Back in April, Two Guys Smoke Shop announced the latest addition in their firecracker series, this time coming from RoMa Craft Tobac. The CroMagnon Firecracker sticks with the previous Firecracker’s theme: a pigtail cap that looks like a fuse, a short cigar and a bold blend.

Generally released towards the end of June or early July, it’s an obvious choice for a Fourth of July season cigar, directly associating itself with the seasonal fascination with fireworks and other explosive type of entertainment.

Cromagnon Firecracker Box 1 Cromagnon Firecracker Box 2 Cromagnon Firecracker Box 3

This will be the 20th size of the CroMagnon line to be released, and at 3 1/2 inches, so far the shortest.

Cromagnon Vitolas

  • CroMagnon Anthropology (5 3/4 x 46) — Grand Corona — February 2011 — $8 (Boxes of 24, $192)
  • CroMagnon Cranium (6 x 54) — Gran Toro — February 2011 — $8.50 (Boxes of 24, $204)
  • CroMagnon EMH (Early Modern Human) (5 x 56) — Robusto Extra — February 2011 — $7.75 (Boxes of 24, $186)
  • CroMagnon Knuckle Dragger (4 x 52) — Petit Robusto — February 2011 — $6.50 (Boxes of 24, $156)
  • CroMagnon Mandible (4 1/2 x 60) — Petite Gordo — February 2011 — $7.25 (Boxes of 24, $174)
  • CroMagnon Mandible XL (6 x 60) — Gordo — February 2011 — Sampler Only (Not Pictured)
  • CroMagnon Atlatl (7 x 38) — Lancero — November 2012 — $9.50 (Boxes of 10, $95)
  • CroMagnon Slobberknocker (7 1/2 x 56) — Gordo— November 2012 — $12 (Boxes of 10, $120)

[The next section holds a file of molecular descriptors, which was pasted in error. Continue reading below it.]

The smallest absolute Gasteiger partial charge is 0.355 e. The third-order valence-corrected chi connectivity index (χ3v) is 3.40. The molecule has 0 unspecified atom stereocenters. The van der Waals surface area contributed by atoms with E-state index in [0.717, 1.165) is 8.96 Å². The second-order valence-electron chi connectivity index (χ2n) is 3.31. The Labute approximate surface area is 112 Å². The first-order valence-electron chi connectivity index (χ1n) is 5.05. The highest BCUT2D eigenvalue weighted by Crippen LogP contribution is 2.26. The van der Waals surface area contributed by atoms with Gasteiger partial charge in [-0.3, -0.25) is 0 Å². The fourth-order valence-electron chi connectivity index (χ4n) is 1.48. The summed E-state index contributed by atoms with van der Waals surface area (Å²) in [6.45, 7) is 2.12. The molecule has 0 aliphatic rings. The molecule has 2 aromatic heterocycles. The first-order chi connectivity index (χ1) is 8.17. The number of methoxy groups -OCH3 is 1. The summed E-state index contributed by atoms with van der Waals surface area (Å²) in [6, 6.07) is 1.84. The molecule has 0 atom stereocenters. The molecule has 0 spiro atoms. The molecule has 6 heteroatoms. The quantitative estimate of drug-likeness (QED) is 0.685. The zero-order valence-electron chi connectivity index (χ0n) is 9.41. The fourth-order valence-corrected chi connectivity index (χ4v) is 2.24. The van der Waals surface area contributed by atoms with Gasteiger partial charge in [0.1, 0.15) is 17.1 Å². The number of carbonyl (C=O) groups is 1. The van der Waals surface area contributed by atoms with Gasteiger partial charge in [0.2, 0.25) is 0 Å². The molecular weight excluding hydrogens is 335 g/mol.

• CroMagnon Blockhead (6 x54) – Box-Pressed Gran Toro – March 2013 — $9
  • CroMagnon Fomorian (2013) (5 x 56) – Robusto Extra (Candela) – March 2013 — $7.50 (Boxes of 24, $180)
  • CroMagnon Epoch (7 x 49) – Churchill – February 2013 — $10 (Boxes of 10, $100)
  • CroMagnon Mode 5 (5 x 50) – Perfecto – $6.50 — March 2013 — (Boxes of 24, $156)
  • CroMagnon Venus (6 1/2 x 56) – Petite Salomon – September 2013 — $10 (Boxes of 10, $100)
  • CroMagnon Fomorian 2014 (5 x 56) — Robusto Extra (Candela) — March 2014 — $7.75 (Boxes of 24, $186)
  • CroMagnon Fomorian Barber Pole (5 x 56) — Robusto Extra — March 2014 — Unreleased
  • CroMagnon Breuil (5 1/2 x 37) — Panetela — September 2014 — $7.50 (Boxes of 10, $75)
  • CroMagnon Fomorian 2015 (5 x 56) — Robusto Extra (Candela) — March 2015 — $7.75 (Boxes of 24, $186)
  • CroMagnon Pestera Muierilor (4 x 46) — Petit Corona — August 2015 — $6.26 (Samplers of 2, $62,50)
  • CroMagnon Firecracker (3 1/2 x 50) — Petit Robusto — June 2016 — $6 (Boxes of 20, $119.99)
  • CroMagnon Timeline (6 1/4 x 50) — Toro — August 2016 — $12 (Bundles of 10, $120)
  • CroMagnon Femur (10 x 133 1/3) — Femur — November 2013 — $50 (Box of 1, $50)

Cromagnon Firecracker 1


  • Cigar Reviewed: CroMagnon Firecracker
  • Country of Origin: Nicaragua
  • Factory: Fabrica de Tabacos NicaSueño S.A.
  • Wrapper: Connecticut Broadleaf
  • Binder: Cameroon